Pope Francis is not just the head of this worldwide hierarchic structure we call the Catholic Church. He is the pope, and the Greek root of that word, pappas, or "father," became vividly clear on Sunday night when news broke that Pope Francis was having surgery.
Phone calls, emails and tweets exploded in a volcano of emotion and concern. Not one fretted about Pope Francis' "agenda." The governance of the church entrusted to the pope was not at issue. No one worried about a potential conclave. Eventually, longer conversations got around to trying to ascertain what any compromise in the pope's health would portend for the church. But the initial reaction was visceral and familial. It was not a principle that was in danger. It was not a belief. It was a person, the pope, our pope.
Once again, the limits of analogizing between the life of the church and, say, the world of politics or other social organization, came into view precisely. The dialogue between theology and social science was reminded of its limits.
In his famous Novanglus letters, written in 1775, the future President John Adams wrote that a republic is a "government of laws, and not of men." Ultimately, the U.S. Constitution set forth the basic law out of which all our other particular laws emanate. Those laws are "no respecter of persons," that is, they apply — or are meant to apply — to all equally, and when they are not so applied, we recognize an injustice is being done. It is in countries blessed with a government of laws that the civil power, while often inadequate and frequently misused, can avoid the capricious use of power, which is no small blessing.
Indeed, the scariest thing about today's Republican Party is that it is in danger of becoming committed to a government of men, or at any rate, one man, former President Donald Trump, laws and principles be damned. Trump is to the GOP what the Red Queen is to Wonderland: She, remember, invoked no law but her own will when she shouted "Off with his head," just as Trump took cognizance of no law when he asked the Georgia secretary of state to "find" an additional 11,780 votes so that he could win the state.
The Catholic Church, however, is not a government of laws; it is a communion of persons. Yes, we have our canon law: Any society that seeks to organize itself must have some legal structure. Yes, the word "communion" is amorphous and somewhat indistinct, reflecting the fact that it describes a reality that can only be perceived with the eyes of faith. And, yes, we have a hierarchic structure that is clear and often rigid, allergic to change, definable.
But relationships within the church go more deeply than those of the state. The church is founded, ultimately, on a person and an event, the Lord Jesus and his passion, death and resurrection. He is our constitution. Even the Scriptures, though written and canonical, have no force except that which derives from the conviction of believers that those Scriptures are revealed and true. The Gospel is heard, not read.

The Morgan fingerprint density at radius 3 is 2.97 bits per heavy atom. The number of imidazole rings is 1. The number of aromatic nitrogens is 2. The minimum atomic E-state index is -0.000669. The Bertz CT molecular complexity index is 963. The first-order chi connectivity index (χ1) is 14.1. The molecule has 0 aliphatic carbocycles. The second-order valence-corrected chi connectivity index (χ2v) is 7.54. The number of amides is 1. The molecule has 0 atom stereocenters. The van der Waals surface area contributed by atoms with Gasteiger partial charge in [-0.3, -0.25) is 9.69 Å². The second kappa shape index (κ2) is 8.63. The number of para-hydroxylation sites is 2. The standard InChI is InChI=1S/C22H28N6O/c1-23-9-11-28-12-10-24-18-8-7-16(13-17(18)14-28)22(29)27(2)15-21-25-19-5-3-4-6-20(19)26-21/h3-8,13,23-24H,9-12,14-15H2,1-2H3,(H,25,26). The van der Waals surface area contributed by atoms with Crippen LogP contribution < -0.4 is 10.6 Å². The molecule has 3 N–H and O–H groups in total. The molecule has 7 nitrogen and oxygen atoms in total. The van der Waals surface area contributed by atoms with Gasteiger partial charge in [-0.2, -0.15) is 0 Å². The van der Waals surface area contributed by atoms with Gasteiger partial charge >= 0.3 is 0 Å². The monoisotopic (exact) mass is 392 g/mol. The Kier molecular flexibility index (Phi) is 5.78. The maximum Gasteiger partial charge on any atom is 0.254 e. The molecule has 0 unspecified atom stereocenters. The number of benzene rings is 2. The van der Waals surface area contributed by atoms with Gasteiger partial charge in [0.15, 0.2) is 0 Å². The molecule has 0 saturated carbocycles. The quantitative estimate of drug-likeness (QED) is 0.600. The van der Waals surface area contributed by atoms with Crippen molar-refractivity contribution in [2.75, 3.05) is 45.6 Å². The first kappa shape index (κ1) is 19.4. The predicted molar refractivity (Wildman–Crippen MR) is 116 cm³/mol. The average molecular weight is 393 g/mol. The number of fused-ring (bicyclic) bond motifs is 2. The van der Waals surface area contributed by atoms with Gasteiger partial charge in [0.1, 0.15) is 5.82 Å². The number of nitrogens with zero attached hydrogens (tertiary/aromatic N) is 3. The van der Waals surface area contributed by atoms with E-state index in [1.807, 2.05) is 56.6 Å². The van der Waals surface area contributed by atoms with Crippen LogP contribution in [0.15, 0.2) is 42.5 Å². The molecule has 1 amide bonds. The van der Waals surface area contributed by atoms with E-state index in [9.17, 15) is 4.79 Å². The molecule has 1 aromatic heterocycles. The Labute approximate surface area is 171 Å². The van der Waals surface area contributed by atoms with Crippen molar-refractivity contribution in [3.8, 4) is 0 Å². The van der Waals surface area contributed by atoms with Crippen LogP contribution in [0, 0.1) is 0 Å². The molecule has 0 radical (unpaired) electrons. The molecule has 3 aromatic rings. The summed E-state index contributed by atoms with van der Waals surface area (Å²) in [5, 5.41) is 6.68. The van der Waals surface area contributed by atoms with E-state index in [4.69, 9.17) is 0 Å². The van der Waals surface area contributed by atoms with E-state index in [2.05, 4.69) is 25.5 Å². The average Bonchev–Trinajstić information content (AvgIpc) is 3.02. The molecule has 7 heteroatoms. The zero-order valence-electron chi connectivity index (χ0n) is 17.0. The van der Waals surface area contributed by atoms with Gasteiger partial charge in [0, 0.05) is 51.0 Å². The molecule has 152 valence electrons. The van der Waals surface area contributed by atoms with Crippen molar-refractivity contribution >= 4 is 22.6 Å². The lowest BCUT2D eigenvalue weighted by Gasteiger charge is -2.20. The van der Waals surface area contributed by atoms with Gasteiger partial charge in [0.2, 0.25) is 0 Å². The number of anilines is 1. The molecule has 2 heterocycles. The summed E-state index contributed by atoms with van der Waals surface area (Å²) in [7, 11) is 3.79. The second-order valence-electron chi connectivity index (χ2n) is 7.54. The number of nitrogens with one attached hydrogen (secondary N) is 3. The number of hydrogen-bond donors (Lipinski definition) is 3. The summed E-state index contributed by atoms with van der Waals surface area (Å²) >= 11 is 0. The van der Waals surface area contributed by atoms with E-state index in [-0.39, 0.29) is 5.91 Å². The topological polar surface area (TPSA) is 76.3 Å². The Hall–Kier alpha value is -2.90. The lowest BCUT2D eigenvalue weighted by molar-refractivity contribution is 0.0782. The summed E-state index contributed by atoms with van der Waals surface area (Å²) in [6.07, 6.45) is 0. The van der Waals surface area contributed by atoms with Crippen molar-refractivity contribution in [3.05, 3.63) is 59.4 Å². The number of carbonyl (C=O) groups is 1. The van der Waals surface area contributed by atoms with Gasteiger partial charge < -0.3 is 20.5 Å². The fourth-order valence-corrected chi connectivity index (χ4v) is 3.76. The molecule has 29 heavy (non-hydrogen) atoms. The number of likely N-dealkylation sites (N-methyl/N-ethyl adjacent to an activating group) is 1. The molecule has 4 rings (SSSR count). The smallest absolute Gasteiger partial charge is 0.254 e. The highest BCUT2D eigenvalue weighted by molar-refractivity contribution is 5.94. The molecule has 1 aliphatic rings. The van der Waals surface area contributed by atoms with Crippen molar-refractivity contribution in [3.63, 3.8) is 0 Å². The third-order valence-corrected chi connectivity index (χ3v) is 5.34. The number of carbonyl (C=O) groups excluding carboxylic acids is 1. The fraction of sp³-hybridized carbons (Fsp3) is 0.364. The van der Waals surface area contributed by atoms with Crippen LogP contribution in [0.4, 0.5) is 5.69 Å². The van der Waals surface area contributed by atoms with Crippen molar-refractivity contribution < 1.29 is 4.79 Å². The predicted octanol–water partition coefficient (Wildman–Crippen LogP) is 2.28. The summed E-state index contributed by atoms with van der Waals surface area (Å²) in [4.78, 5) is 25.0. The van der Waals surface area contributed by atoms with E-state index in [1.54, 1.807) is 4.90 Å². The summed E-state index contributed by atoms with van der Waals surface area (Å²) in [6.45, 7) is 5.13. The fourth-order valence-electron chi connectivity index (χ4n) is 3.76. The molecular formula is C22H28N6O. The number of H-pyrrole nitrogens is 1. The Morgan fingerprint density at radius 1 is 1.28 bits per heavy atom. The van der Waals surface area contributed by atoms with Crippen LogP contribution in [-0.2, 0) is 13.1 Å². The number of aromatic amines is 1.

The papacy has changed through the centuries. The relationship of the center to the peripheries has always been an object of flux in the history of the church. We live at the end of a period in which an unprecedented degree of ecclesial power has been vested in the pope, not only doctrinally with the definition of papal infallibility at the First Vatican Council, but functionally, because new means of transportation and communication have allowed Rome to exert a much higher degree of vigilance over the universal church. What is more, the separation of church and state, so long fought by the Vatican, has in fact resulted in the pope having greater power in the selection of bishops now than at any time in its first 19 centuries. No one can pretend to control an organization without control over its personnel.
This zenith was not foreseeable in the late 18th century when the power of the papacy hit its nadir. Anti-papal ideologies — Gallicanism in France and Febronianism in Austria — were powerful forces. The suppression of the Jesuits, forced upon Pope Clement XIV by the Bourbon monarchies, was a severe blow to ultramontanism. In a series of ultimately fruitless efforts to maintain the papal states, successive popes became dependent on different rulers. Pius VI and Pius VII would both be imprisoned by Napoleon.
Pius VI, in an effort to hold on to some of the church's prerogatives, traveled to Vienna in 1782 to intervene with the Emperor Joseph II. (Frederick the Great derisively referred to the emperor as "brother sacristan.") The fact of the trip was itself a mark of papal impotence: In the High Middle Ages, popes commanded emperors to come to Rome, they did not go miter in hand to the emperor! At the level of politics, the trip failed to stem to the tide of Febronianism.
But a funny thing happened during this failed trip. The peasants lined the pope's route and knelt as his carriage passed by. The theological and political issues that required the trip were unknown to them. They knew he was the successor of Peter, Jesus' best friend when he walked the earth. They knew that the priest mentioned him at every Mass, in the Roman Canon itself, so that they were all praying for him every day. They knew the pope was their father in faith and they knelt to ask for his blessing as his carriage made its way to the city on the Danube.
Sunday night, I added the pope's name to the list of other friends for whose health I was praying, although I have never met him. Those prayers had nothing to do with Pope Francis' commitment to synodality, nor to his teachings on this issue or that. This good man, our pope, was in the hospital and I wanted him to get well. I suspect millions of Catholics around the world did the same. Ours is no church of laws, but a communion of persons, founded on divine love poured out for us. Sunday night, we were reminded of that.